Effect of exposure time on mass‐rearing production of the olive fruit fly parasitoid, Psyttalia lounsburyi (Hymenoptera: Braconidae)

Effect of exposure time on mass‐rearing production of the olive fruit fly parasitoid, Psyttalia... Classical biological control programmes rely on mass production of high‐quality beneficial insects for subsequent releases into the field. Psyttalia lounsburyi (Silvestri) (Hymenoptera: Braconidae) is a koinobiont larval–pupal endoparasitoid of tephritid flies that is being reared to support a classical biological control programme for olive fruit fly in California. The mass‐rearing system for a P. lounsburyi colony, initiated with insects originally collected in Kenya, was evaluated with the goal of increasing production, while at the same time reducing time requirements for rearing in a quarantine facility. We tested the effect of exposure time of a factitious host Ceratitis capitata (Wiedemann) (Diptera: Tephritidae), on parasitization, adult production, superparasitism, and sex ratio of P. lounsburyi and survival of the host. Parasitization rates were highest (31%) at 3‐ and 4‐hr exposure times, while adult production (i.e., emergence of wasp progeny) was highest (16%) at the 2‐hr exposure time. Superparasitism over the course of the study was 1.5% and did not appear to be a factor affecting parasitoid production. The sex ratio of wasp progeny was male‐biased and did not vary significantly over different exposure times. The rate of stings on host larvae increased with exposure time and was consistent with decreases in pupal eclosion from larvae and emergence rate of adult flies. When compared to current rearing procedures, the 2‐hr exposure time resulted in an overall 2.8‐fold increase in P. lounsburyi production when standardized for time. http://www.deepdyve.com/assets/images/DeepDyve-Logo-lg.png Journal of Applied Entomology Wiley

Effect of exposure time on mass‐rearing production of the olive fruit fly parasitoid, Psyttalia lounsburyi (Hymenoptera: Braconidae)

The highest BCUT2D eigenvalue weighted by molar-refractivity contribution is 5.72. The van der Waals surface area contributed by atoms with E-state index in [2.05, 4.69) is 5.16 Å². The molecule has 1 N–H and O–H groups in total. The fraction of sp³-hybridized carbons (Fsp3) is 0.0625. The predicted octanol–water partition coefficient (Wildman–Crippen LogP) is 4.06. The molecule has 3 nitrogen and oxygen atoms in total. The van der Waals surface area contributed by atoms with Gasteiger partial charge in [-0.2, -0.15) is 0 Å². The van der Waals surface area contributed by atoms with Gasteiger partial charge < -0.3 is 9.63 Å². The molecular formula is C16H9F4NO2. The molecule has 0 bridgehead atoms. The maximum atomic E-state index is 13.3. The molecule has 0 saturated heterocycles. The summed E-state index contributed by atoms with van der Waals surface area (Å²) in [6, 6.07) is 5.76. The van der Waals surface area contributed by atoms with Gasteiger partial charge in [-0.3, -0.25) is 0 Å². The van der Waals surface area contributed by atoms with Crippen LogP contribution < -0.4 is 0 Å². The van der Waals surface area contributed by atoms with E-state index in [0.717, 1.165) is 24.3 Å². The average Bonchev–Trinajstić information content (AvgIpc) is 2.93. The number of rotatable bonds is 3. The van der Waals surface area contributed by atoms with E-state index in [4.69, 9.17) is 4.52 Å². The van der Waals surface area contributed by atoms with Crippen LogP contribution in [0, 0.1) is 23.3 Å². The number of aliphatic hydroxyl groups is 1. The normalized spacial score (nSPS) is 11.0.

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Publisher
Wiley Subscription Services, Inc., A Wiley Company
Copyright
Copyright © 2018 Blackwell Verlag GmbH
ISSN
0931-2048
eISSN
1439-0418
D.O.I.
10.1111/jen.12478
Publisher site
See Article on Publisher Site

Abstract

Classical biological control programmes rely on mass production of high‐quality beneficial insects for subsequent releases into the field. Psyttalia lounsburyi (Silvestri) (Hymenoptera: Braconidae) is a koinobiont larval–pupal endoparasitoid of tephritid flies that is being reared to support a classical biological control programme for olive fruit fly in California. The mass‐rearing system for a P. lounsburyi colony, initiated with insects originally collected in Kenya, was evaluated with the goal of increasing production, while at the same time reducing time requirements for rearing in a quarantine facility. We tested the effect of exposure time of a factitious host Ceratitis capitata (Wiedemann) (Diptera: Tephritidae), on parasitization, adult production, superparasitism, and sex ratio of P. lounsburyi and survival of the host. Parasitization rates were highest (31%) at 3‐ and 4‐hr exposure times, while adult production (i.e., emergence of wasp progeny) was highest (16%) at the 2‐hr exposure time. Superparasitism over the course of the study was 1.5% and did not appear to be a factor affecting parasitoid production. The sex ratio of wasp progeny was male‐biased and did not vary significantly over different exposure times. The rate of stings on host larvae increased with exposure time and was consistent with decreases in pupal eclosion from larvae and emergence rate of adult flies. When compared to current rearing procedures, the 2‐hr exposure time resulted in an overall 2.8‐fold increase in P. lounsburyi production when standardized for time.

Journal

Journal of Applied EntomologyWiley

Published: Jan 1, 2018

Keywords: ; ; ; ;

References

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